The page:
If Britain resists saying sorry,  one must ask if it still likes to hold onto its own feeling of racial and cultural superiority.  After all, I still hear Britons talking of their Empire days with chests out and I still see them swaggering around old colonies like Hong Kong and Singapore. Maybe their government wants to hold on to this past ‘glory’,  especially when the Britain of today is sliding downhill so rapidly. 

The crux of Britain’s problem is that it still tries to convince itself that it did nothing wrong by colonising Indians and others. This total denial of reality is growing stronger,  not weaker. Just read the new literature on colonisation by people like Niall Ferguson. His defense of the Empire was that it spread Protestant Christianity! And this isn’t even the most idiotic. 

Ferguson,  and others less adept at marketing their drivel,  cling to the old theory that Britain was only carrying the “white man’s burden” of civilising the world, of saving the savage colonises from themselves. 

In the old days,  this was really just a very clear way Britain’s establishment justified colonisation to its own population,  which otherwise had its own moral and economic reasons to object to the Empire’s aims. 

But the revival of the “white man’s burden” concept is disturbing,  even to right-thinking Britons. So ironically,  perhaps an apology for colonisation will also save Britain from itself and its growing band of neo-colonists. 

Most of all,  Indians should embrace that it will not be petty,  backward-looking or awkward to demand an apology for past crimes and humiliations. It was precisely this belief that led Bill Clinton to become the first U.S President to apologise to the black communities in America and Africa for slavery. Why should India accept any less? # 

 

Editor’s footnote: 

By coincidence,  a note seen today about a British MP John Bright,  born in 1811,  records that he was opposed to the British government’s aggressive foreign policy,  blamed the Indian Mutiny on British misrule and advocated that the Indian people should be allowed to elect their own government.

 

 

 

 

 

 

 

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One response to “Independence Day reflection: should Britain apologise?

  1. Hi there

    Interesting point of view but I fundamentally disagree.

    First of all, I’m not much into apologies – especially political ones that are ceremonial and symbolic and not even offered by the actual perpetrators but some self-appointed “representatives” many generations later. It’s hollow and pointless.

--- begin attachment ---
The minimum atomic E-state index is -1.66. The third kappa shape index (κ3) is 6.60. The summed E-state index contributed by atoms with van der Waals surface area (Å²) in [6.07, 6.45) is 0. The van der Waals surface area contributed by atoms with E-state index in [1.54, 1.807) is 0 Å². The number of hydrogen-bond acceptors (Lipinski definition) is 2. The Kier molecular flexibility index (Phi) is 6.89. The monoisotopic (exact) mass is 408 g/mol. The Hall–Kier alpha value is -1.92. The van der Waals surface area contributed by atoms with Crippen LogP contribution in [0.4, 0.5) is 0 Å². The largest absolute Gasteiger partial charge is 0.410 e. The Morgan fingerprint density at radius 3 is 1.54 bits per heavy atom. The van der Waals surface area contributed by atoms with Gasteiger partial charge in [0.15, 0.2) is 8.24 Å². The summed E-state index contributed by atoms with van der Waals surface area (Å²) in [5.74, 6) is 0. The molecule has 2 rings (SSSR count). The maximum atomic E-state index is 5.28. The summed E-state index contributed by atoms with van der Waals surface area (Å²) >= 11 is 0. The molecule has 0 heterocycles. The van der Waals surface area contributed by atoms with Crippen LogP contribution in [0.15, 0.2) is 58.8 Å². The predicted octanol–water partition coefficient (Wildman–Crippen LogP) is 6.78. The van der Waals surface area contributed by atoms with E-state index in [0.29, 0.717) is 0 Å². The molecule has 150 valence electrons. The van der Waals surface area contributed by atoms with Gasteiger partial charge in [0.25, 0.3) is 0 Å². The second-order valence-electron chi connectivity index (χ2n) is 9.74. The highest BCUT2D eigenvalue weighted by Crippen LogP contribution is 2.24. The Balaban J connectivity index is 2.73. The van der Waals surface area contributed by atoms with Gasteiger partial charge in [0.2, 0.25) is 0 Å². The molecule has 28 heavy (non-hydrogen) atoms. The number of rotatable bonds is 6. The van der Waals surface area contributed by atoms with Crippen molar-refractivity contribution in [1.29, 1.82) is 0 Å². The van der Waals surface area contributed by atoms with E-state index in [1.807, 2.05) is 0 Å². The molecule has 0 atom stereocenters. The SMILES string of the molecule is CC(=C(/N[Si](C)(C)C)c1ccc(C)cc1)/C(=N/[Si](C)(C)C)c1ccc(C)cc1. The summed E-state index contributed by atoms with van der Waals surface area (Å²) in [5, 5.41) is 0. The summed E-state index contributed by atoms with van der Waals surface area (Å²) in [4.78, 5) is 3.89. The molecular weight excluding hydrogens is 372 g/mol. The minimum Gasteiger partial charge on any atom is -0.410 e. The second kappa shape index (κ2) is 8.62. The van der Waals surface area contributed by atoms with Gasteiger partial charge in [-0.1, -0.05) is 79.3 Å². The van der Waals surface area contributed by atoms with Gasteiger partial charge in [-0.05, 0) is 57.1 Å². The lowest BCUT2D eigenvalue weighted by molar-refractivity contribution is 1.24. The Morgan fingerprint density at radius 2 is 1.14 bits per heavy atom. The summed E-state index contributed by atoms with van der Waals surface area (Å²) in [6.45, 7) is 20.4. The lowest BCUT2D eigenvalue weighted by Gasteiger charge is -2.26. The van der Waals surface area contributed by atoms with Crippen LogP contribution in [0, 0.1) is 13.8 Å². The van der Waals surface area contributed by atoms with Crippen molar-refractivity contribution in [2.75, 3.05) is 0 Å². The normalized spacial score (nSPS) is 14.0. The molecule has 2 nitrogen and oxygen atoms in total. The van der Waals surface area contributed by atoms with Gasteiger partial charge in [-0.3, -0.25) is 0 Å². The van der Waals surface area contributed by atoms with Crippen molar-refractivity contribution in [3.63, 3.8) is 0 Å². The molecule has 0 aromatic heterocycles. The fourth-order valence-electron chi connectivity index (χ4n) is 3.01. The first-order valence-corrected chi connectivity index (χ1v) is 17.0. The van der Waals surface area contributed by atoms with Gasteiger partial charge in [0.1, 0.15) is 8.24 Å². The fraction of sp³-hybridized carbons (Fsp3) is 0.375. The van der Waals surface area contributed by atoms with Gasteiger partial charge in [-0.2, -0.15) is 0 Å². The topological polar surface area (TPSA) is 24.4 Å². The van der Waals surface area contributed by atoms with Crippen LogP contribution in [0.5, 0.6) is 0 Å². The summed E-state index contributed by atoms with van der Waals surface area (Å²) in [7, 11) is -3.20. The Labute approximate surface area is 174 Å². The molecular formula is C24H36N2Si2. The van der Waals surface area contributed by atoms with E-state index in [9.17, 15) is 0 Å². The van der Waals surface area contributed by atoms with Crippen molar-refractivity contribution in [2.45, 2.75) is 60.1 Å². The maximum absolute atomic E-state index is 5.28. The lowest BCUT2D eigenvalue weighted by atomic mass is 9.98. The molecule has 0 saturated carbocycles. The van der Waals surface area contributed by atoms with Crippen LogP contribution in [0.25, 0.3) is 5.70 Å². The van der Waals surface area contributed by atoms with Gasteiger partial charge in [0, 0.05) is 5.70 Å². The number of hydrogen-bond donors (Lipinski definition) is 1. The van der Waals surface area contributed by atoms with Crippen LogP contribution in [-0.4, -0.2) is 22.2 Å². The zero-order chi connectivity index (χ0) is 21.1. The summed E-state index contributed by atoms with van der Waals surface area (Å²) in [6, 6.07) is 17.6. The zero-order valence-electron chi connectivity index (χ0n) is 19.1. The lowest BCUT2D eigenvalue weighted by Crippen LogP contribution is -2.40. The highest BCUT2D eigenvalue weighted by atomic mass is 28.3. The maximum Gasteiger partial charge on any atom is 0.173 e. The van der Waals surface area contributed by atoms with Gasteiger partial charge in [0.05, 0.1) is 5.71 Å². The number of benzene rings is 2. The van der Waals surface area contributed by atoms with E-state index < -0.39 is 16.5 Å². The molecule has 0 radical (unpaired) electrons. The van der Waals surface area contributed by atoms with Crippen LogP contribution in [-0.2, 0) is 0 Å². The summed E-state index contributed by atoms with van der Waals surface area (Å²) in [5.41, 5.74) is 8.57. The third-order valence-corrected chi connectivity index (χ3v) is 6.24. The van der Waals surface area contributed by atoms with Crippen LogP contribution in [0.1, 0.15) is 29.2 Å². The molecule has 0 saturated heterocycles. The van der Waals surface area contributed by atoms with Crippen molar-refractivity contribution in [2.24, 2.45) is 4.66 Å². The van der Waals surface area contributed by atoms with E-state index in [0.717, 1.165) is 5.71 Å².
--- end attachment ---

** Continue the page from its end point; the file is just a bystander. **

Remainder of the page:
In general life as well, I feel that while there are occasions in which a “sorry” is appropriate, necessary, desirable and relieving to all, it can also just be another form of avoidance. I would much rather a wrongdoer have a realization about what they did that was wrong and what they learned from the situation. Otherwise people can, and do, say an easy “sorry” and then do the exact same thing again.

    It is also worth remembering that “Britain” is no more an entity than is “India”, so being gladdened by horrendous problems in this country means that you are experiencing “schadenfreude” at the expense of people in the identical situation to Indians of the past who were victimized by unfair political and economic policies.

    The majority of people in the UK, just like the majority of people in every other country on earth, are totally disenfranchised from the political process and do not recognize the politicians they voted for (if they bothered to vote, most don’t see the point of it) once they get into office.

    People living in Britain today have nothing to do with the governmental policies of 64 years ago. After all, they have practically nothing to do with today’s policies!

    In addition, it costs at least £40 just to get through a single day in the UK – unless you stay indoors watching TV (for which you have to buy a yearly license). This is not the case in India – another reason you can feel happy you live there and not here.

    What I’m saying is that your view of “British” is very outmoded and stuck in the past. Today’s Britain is wildly multi-cultural, multi-linguistic and bears scant resemblance to the Britain of even 30 years ago. So when you say something like “The crux of Britain’s problem is that it still tries to convince itself that it did nothing wrong by colonising Indians and others.” I just have to ask you WHO are you talking about? Who is “Britain”?

    There is not some unified mind that is “Britain” that utters such denials, and in fact, there are millions of Britons who have emigrated here from India, so what do you imagine they would say?

    As an international person, a dual USA-UK citizen with Jamaican and Irish ancestry, I don’t identify with any nation or flag. I’m an individual human on earth. It bothers me greatly when people confuse a nation with the stated policies of whoever happens to be in charge at the moment. It drives me crazy, for example, when people talk about “Americans” as if everyone in America had one mind and voice when that is as far from the truth there as it is anywhere else in the world.

    So with all due respect, I think you need to reframe your position so that it doesn’t sound like a personal attack on people who feel just as powerless to change things as you do and whose life may well be a lot harder (and is definitely more expensive) than yours.

    Cheers,
    Diana